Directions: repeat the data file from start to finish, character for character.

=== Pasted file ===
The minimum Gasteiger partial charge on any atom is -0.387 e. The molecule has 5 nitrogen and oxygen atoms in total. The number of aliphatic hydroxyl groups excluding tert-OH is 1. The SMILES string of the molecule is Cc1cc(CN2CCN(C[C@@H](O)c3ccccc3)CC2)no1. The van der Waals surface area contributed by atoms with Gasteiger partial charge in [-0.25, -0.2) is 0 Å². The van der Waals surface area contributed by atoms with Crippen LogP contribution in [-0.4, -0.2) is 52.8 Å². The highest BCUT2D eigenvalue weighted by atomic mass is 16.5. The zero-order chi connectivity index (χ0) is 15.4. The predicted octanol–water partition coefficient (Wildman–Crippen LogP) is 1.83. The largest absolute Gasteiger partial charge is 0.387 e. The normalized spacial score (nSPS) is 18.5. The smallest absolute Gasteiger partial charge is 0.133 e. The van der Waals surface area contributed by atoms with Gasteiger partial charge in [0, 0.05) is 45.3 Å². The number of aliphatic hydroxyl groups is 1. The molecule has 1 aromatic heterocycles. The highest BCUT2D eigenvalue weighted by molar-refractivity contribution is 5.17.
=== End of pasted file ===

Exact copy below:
The minimum Gasteiger partial charge on any atom is -0.387 e. The molecule has 5 nitrogen and oxygen atoms in total. The number of aliphatic hydroxyl groups excluding tert-OH is 1. The SMILES string of the molecule is Cc1cc(CN2CCN(C[C@@H](O)c3ccccc3)CC2)no1. The van der Waals surface area contributed by atoms with Gasteiger partial charge in [-0.25, -0.2) is 0 Å². The van der Waals surface area contributed by atoms with Crippen LogP contribution in [-0.4, -0.2) is 52.8 Å². The highest BCUT2D eigenvalue weighted by atomic mass is 16.5. The zero-order chi connectivity index (χ0) is 15.4. The predicted octanol–water partition coefficient (Wildman–Crippen LogP) is 1.83. The largest absolute Gasteiger partial charge is 0.387 e. The normalized spacial score (nSPS) is 18.5. The smallest absolute Gasteiger partial charge is 0.133 e. The van der Waals surface area contributed by atoms with Gasteiger partial charge in [0, 0.05) is 45.3 Å². The number of aliphatic hydroxyl groups is 1. The molecule has 1 aromatic heterocycles. The highest BCUT2D eigenvalue weighted by molar-refractivity contribution is 5.17.